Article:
There is a well-known story that is used as pointing out a zero sum game among the Anatolian people. A landlord and his poor sharecropper is going to the near by town for shopping. The landlord decides to play a game on his destitute companion. He says: “Mehmet, you see that animal excretion on the road, I will give you this brand new cart and the two horses that pull it. The poor man takes on the challenge thinking that he has nothing to loose. He does what is needed. They change places. Mehmet is so proud to own something other than the rags he wears. Yet he is sour to be treated like this and what to use the occasion to get even. In return he makes a counter offer to the landlord who has been thinking how stupid he has been by giving away an expensive cart and horses. Mehmet says: “If you want to earn back what you lost you eat the next animal excretion.” The landlord readily accepts and gets back his possessions. As they travel the rest of the way they have terrible taste in their mouth and a bitter judgment in their mind: “If nothing would change, why did we eat this s…?”
Now it is our turn to ask the question: Why did we disrupt the parliamentary system of electing the next president if we would not allow him/her to be elected by either the Parliament or by popular vote after President A.N. Sezer vetoed the constitutional amendment sent to him by the Parliament to change the presidential election procedure. Now the debate is on who has the right to cast the country into such legal and political uncertainty?
President Sezer’s rationale is as follows:
1- The amendments proposed in the bill to change the election procedure of the president by the Parliament to popular vote are not sufficiently discussed by the public.
2- Electing the president by popular vote will politicize the seat of the presidency. A strong Prime Minister and a popularly elected President equipped with considerable powers (as is the case today) will split the executive to cause dissonance in administration.
3- A popularly elected President and a Prime Minister most likely be reflecting the same political leanings [after all they are people’s choices (D.E)]. This will create a monopoly of power. Checks and balances in the system (over the executive) will disappear and cause atrophy in the governance of the country.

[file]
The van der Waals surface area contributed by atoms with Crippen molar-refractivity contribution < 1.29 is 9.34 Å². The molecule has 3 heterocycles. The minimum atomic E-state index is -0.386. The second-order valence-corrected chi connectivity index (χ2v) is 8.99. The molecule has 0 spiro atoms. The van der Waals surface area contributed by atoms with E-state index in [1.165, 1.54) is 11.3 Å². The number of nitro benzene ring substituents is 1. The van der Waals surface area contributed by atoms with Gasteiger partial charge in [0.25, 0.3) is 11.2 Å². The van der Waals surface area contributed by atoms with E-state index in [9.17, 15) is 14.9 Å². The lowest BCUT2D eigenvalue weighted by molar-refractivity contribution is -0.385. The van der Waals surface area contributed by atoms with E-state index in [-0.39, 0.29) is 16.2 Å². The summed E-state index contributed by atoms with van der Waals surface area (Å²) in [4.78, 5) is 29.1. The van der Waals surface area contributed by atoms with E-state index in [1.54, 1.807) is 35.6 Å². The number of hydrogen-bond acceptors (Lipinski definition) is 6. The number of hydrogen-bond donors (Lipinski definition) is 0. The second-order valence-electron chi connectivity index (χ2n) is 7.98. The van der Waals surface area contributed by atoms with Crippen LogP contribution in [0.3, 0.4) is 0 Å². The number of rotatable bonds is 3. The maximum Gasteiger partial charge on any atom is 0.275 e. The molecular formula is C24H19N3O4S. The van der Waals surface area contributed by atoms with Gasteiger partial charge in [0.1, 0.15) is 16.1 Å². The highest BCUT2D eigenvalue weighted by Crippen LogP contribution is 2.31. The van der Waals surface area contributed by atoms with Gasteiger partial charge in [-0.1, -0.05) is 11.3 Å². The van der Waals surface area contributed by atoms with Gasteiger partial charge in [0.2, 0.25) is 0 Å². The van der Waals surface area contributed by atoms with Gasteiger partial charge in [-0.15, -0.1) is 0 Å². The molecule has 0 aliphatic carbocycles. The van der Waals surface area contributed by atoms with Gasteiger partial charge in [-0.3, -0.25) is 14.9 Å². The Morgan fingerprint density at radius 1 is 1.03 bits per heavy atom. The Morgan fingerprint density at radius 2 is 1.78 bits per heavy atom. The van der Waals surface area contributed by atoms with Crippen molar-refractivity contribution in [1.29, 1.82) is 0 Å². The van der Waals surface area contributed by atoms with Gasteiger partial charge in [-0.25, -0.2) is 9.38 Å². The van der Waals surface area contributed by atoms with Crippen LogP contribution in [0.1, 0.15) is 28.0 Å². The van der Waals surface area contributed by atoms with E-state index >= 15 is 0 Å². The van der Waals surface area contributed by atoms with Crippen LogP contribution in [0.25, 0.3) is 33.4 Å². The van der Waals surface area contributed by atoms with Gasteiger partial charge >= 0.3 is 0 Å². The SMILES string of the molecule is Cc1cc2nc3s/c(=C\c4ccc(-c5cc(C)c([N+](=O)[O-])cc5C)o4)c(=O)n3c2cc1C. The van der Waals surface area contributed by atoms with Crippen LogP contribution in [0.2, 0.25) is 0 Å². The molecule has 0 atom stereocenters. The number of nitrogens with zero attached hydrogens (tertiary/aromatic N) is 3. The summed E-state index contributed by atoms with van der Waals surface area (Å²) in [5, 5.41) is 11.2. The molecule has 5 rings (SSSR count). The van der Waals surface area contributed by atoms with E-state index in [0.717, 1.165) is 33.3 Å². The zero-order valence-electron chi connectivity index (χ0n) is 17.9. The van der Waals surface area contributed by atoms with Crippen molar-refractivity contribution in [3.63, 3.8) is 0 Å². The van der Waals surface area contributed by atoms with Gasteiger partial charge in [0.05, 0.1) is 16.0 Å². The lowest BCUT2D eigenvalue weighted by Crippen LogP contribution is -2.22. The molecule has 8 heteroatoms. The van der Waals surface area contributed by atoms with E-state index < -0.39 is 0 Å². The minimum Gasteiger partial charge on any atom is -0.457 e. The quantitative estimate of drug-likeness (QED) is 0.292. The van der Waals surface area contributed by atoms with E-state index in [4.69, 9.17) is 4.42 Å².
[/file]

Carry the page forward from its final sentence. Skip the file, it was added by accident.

4- The second change proposed in the amendment bill is the election of the president for two consecutive terms for five years each (as opposed to a single seven-year term as it is presently). President Sezer argues that a president must not be worried of competition. This will make him/her bend and twist to political pressures and loose impartiality.
5- One of the amendments rejected by the President was to eliminate the present causes of the impasse that could not be surpassed today that lead to the declaration of early elections. The requirement of initiating the election process with the presence of 267 M.P.s is reduced to one third of the necessary number to start deliberations. Mr. Sezer finds this expedient and in favor of the majority party in the Parliament.
In summary Mr. Sezer argues that the changes are unconstitutional because they do not fit the spirit of the parliamentary system. Is this judgment correct or is it the product of the anxiety of the bureaucratic elite to loose its grip on the system and a run away political party that can change the system for good or bad?
What is correct in Mr. Sezer’s arguments is that there has not been enough public discourse on the system to adopt that will produce its own presidential candidate. Ours is a parliamentary system that is based on a strong government headed by a Prime Minister and a symbolic head of state (President). But this is not true because the military lead government and the Consultative Assembly following the 1980 coup d’etat equipped the President with considerable powers that was yielded by General Kenan Evren that ruled the country as head of state for many years hereafter. Now those powers collide with that of the Prime Minister. This was no problem until the likelihood of an AKP presidential candidate seemed to be acquiring them.
What is to be debated is this thwarted political system that gives all the power to the executive. Otherwise we will constantly quarrel on the issue of who will be the next president rather than what kind of a president we should have. If we are a parliamentary system, the powers of the president should be the reduced. If we are going to adopt a semi-presidential system then the whole institutional set up must be altered and the powers of the president must be rearranged and increased. Without considering this systemic rearrangement debating on the personality of the next president only lead to destructive political squabbles that undermine the legitimacy of the system.
What is Mr. Sezer is not correct is his shared fear of the popular decisions that may yield a power structure whereby the vetoing power of the bureaucracy over the system will diminish. This attitude that has heretofore nurtured the tutelary system that was based on the dictum “for the people, against the people” has ossified Turkey and left it behind all nations that she started the process of modernization and development. Any maneuver to halt the realization of popular choice will cause legitimacy problems and damage the system that will be artificially created by unpopular will. This will bring no good to anyone including those who want to install such a praetorian system. Fear of the people is an indication of fear of democracy. At the end nothing will change but we will have a terrible taste in our mouth as we do today!